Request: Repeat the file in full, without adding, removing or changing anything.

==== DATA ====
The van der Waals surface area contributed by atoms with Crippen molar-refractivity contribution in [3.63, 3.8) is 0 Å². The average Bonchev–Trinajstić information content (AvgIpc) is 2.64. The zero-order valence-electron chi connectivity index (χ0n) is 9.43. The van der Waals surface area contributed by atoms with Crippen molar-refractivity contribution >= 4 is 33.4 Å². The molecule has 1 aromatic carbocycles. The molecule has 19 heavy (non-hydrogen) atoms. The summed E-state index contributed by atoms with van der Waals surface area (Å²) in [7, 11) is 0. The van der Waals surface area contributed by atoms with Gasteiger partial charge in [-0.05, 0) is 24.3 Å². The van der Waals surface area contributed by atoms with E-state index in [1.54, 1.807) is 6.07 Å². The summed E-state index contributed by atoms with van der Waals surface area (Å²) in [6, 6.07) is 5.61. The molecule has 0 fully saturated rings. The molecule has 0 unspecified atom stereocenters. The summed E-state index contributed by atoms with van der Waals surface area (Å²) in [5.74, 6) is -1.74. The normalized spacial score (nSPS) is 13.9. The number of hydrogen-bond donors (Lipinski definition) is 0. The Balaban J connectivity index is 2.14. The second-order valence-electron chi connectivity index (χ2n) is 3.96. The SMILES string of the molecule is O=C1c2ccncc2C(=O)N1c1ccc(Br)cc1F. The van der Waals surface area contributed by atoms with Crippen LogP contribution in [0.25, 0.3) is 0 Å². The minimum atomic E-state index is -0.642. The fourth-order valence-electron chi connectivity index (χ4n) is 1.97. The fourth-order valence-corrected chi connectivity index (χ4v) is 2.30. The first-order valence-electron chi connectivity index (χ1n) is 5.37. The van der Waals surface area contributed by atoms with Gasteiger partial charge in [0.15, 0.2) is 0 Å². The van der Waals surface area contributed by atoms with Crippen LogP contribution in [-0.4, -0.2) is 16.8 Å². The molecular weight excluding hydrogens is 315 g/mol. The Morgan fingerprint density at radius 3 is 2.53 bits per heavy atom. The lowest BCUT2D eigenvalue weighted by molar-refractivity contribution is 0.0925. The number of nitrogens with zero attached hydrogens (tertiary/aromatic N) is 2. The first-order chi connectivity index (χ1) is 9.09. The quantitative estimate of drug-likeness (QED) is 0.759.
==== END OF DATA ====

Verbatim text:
The van der Waals surface area contributed by atoms with Crippen molar-refractivity contribution in [3.63, 3.8) is 0 Å². The average Bonchev–Trinajstić information content (AvgIpc) is 2.64. The zero-order valence-electron chi connectivity index (χ0n) is 9.43. The van der Waals surface area contributed by atoms with Crippen molar-refractivity contribution >= 4 is 33.4 Å². The molecule has 1 aromatic carbocycles. The molecule has 19 heavy (non-hydrogen) atoms. The summed E-state index contributed by atoms with van der Waals surface area (Å²) in [7, 11) is 0. The van der Waals surface area contributed by atoms with Gasteiger partial charge in [-0.05, 0) is 24.3 Å². The van der Waals surface area contributed by atoms with E-state index in [1.54, 1.807) is 6.07 Å². The summed E-state index contributed by atoms with van der Waals surface area (Å²) in [6, 6.07) is 5.61. The molecule has 0 fully saturated rings. The molecule has 0 unspecified atom stereocenters. The summed E-state index contributed by atoms with van der Waals surface area (Å²) in [5.74, 6) is -1.74. The normalized spacial score (nSPS) is 13.9. The number of hydrogen-bond donors (Lipinski definition) is 0. The Balaban J connectivity index is 2.14. The second-order valence-electron chi connectivity index (χ2n) is 3.96. The SMILES string of the molecule is O=C1c2ccncc2C(=O)N1c1ccc(Br)cc1F. The van der Waals surface area contributed by atoms with Crippen LogP contribution in [0.25, 0.3) is 0 Å². The minimum atomic E-state index is -0.642. The fourth-order valence-electron chi connectivity index (χ4n) is 1.97. The fourth-order valence-corrected chi connectivity index (χ4v) is 2.30. The first-order valence-electron chi connectivity index (χ1n) is 5.37. The van der Waals surface area contributed by atoms with Gasteiger partial charge in [0.15, 0.2) is 0 Å². The van der Waals surface area contributed by atoms with Crippen LogP contribution in [-0.4, -0.2) is 16.8 Å². The molecular weight excluding hydrogens is 315 g/mol. The Morgan fingerprint density at radius 3 is 2.53 bits per heavy atom. The lowest BCUT2D eigenvalue weighted by molar-refractivity contribution is 0.0925. The number of nitrogens with zero attached hydrogens (tertiary/aromatic N) is 2. The first-order chi connectivity index (χ1) is 9.09. The quantitative estimate of drug-likeness (QED) is 0.759.